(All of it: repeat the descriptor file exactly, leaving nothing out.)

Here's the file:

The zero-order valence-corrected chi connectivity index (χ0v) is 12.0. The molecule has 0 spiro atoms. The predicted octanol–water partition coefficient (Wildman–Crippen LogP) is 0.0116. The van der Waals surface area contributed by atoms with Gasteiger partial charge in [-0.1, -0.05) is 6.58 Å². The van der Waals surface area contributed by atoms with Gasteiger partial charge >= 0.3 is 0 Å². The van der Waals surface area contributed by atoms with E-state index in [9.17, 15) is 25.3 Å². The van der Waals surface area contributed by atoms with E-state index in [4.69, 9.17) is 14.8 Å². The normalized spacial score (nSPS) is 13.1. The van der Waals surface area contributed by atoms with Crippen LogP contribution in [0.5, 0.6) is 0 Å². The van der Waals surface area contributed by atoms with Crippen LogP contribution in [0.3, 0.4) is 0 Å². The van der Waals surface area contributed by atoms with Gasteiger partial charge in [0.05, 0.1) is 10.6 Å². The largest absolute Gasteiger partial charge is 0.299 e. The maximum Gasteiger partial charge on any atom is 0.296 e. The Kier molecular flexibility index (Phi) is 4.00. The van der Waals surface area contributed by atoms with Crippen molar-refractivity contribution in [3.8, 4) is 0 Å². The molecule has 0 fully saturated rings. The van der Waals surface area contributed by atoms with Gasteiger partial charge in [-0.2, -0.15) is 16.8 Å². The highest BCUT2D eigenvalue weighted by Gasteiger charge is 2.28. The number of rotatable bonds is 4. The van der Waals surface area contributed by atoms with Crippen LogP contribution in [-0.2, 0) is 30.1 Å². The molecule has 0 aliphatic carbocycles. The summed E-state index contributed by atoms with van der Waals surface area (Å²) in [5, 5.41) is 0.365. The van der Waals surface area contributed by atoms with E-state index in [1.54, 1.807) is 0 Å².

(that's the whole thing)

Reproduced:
The zero-order valence-corrected chi connectivity index (χ0v) is 12.0. The molecule has 0 spiro atoms. The predicted octanol–water partition coefficient (Wildman–Crippen LogP) is 0.0116. The van der Waals surface area contributed by atoms with Gasteiger partial charge in [-0.1, -0.05) is 6.58 Å². The van der Waals surface area contributed by atoms with Gasteiger partial charge >= 0.3 is 0 Å². The van der Waals surface area contributed by atoms with E-state index in [9.17, 15) is 25.3 Å². The van der Waals surface area contributed by atoms with E-state index in [4.69, 9.17) is 14.8 Å². The normalized spacial score (nSPS) is 13.1. The van der Waals surface area contributed by atoms with Crippen LogP contribution in [0.5, 0.6) is 0 Å². The van der Waals surface area contributed by atoms with Crippen LogP contribution in [0.3, 0.4) is 0 Å². The van der Waals surface area contributed by atoms with Gasteiger partial charge in [0.05, 0.1) is 10.6 Å². The largest absolute Gasteiger partial charge is 0.299 e. The maximum Gasteiger partial charge on any atom is 0.296 e. The Kier molecular flexibility index (Phi) is 4.00. The van der Waals surface area contributed by atoms with Crippen molar-refractivity contribution in [3.8, 4) is 0 Å². The molecule has 0 fully saturated rings. The van der Waals surface area contributed by atoms with Gasteiger partial charge in [-0.2, -0.15) is 16.8 Å². The highest BCUT2D eigenvalue weighted by Gasteiger charge is 2.28. The number of rotatable bonds is 4. The van der Waals surface area contributed by atoms with Crippen LogP contribution in [-0.2, 0) is 30.1 Å². The molecule has 0 aliphatic carbocycles. The summed E-state index contributed by atoms with van der Waals surface area (Å²) in [5, 5.41) is 0.365. The van der Waals surface area contributed by atoms with E-state index in [1.54, 1.807) is 0 Å².